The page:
Natural gas used in homes may contain hazardous air pollutants: study
Natural gas used for powering household stoves, furnaces and water may contain levels of cancer-linked compounds that are toxic to residents when leaked, a new study has found.
The research, published in Environmental Science & Technology on Tuesday, investigated the composition of greater Boston’s “unburned” household gas, or the gas that comes out of kitchen stovetops when switching on the appliance.
While sampling natural gas supplies in more than 200 homes, the authors detected varying concentrations of volatile organic compounds (VOCs) — known not only to be carcinogenic, but also to generate secondary air pollutants such as particulate matter and ozone.
Though most related research has focused on methane — the primary component of natural gas — and its impacts on climate change, the degree to which other air pollutants are present in natural gas at household “end use” remains largely unexplored, according to the study.
“When we talk about natural gas, we just talk about methane,” lead author Drew Michanowicz, a visiting scientist at the Harvard T.H. Chan School of Public Health, told reporters in a call prior to the study’s release.
Considering gas beyond its methane contents therefore requires “a paradigm shift” that is critical to understanding the potential health impacts of household exposure, according to Michanowicz, who is also a senior scientist at the PSE Healthy Energy research institute.
“Natural gas is mostly methane like pizza sauce is mostly tomatoes,” Michanowicz explained. “There’s other trace ingredients in pizza sauce. You need salt, oregano, pepper.”
From December 2019 through May 2021, Michanowicz and his colleagues collected 234 unburned natural gas samples from 69 kitchen stoves and building pipelines across the Boston region, according to the study.
Within these samples, they detected 296 unique chemical compounds — 21 of which are designated by the federal government as hazardous air pollutants.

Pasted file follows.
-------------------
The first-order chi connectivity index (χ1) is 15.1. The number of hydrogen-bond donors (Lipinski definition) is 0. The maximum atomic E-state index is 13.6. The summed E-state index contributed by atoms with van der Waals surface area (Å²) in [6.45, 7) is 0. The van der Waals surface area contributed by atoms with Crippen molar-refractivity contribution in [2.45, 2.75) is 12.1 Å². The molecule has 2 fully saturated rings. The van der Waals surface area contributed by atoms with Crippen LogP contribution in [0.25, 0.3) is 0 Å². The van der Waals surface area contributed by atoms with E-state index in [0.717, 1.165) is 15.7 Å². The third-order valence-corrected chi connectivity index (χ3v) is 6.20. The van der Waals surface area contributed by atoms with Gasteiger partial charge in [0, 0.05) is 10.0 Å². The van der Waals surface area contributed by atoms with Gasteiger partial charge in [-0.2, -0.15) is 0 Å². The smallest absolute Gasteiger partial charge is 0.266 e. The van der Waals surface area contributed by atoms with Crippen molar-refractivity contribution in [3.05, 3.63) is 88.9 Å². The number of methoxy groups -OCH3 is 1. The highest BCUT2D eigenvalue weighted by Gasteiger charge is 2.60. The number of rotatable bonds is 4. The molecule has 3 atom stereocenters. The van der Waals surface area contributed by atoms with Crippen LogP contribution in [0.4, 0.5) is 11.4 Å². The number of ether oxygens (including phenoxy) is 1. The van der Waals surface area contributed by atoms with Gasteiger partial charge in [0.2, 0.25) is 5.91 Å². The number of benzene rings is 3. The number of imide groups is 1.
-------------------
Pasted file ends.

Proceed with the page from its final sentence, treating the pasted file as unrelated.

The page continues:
“Historically, natural gas has been described as a clean or cleaner fossil fuel,” said co-author Zeyneb Magavi, co-executive director at the Boston-based Home Energy Efficiency Team.
“Now that we know there are small quantities of VOCs present in the gas supply in the Greater Boston area, it is reasonable to conclude that our gas supply is not as clean as we thought it once was,” Magavi said.
One VOC that the scientists found in 95 percent of the samples was benzene, which is classified by the National Toxicology Program as a known carcinogen. The wintertime concentration of benzene was nearly eightfold greater than that of the summertime, according to the study.
Several other VOCs that are considered “hazardous” by the Environmental Protection Agency also appeared in most samples. Among those compounds were hexane, found in 98 percent of samples; toluene, found in 94 percent; heptane, found in 94 percent; and cyclohexane, found in 89 percent.
“Benzene is concerning because it’s a known human carcinogen that affects white and red blood cells and leads to anemia and decreased immune function,” Michanowicz said.
“Because of that, it’s strongly regulated,” he added, acknowledging, however, that the benzene levels found in the samples were relatively low.
Over the course of the study, Michanowicz said that the team uncovered five leaks — or about one in 20 homes — that were large enough to necessitate a follow-up with an expert.
Michanowicz reiterated that their study focused on hazard identifications only and therefore did not assess human exposure or potential associated health effects.
“It’s really the first step,” he said. “There’s more research that needs to be done.”
Nonetheless, he stressed that any such effects would likely be mirror the known impacts already linked to the combustion of natural gas, such as the formation of nitrogen dioxide, particulate matter, carbon monoxide and formaldehyde.
“We think there probably is some risk, but that risk may be less than other really well-established environmental health hazards like tobacco smoke,” said co-author Curtis Nordgaard, an environmental health scientist at PSE Healthy Energy.
Adding up low-level leaks across a large metropolitan area like Boston could end up being significant, Nordgaard suggested. Also worth considering are those individuals exposed to higher concentrations of gas due to their occupations, such as commercial kitchen or pipeline workers, he said.
Even prior to determining the precise health impact of exposure, the authors stressed that there are proactive measures residents can take to minimize potential harm.
Increasing filtration and ventilation in buildings is an effective step, as is finding and fixing indoor gas leaks, Magavi explained.
“A fossil fuel pipeline literally ends where a kitchen begins,” Michanowicz said. “This is a direct conduit to a gas well, far away, deep underground.”
“Cooking over a natural gas flame is probably the most intimate connection with climate change that we never think about,” Michanowicz added.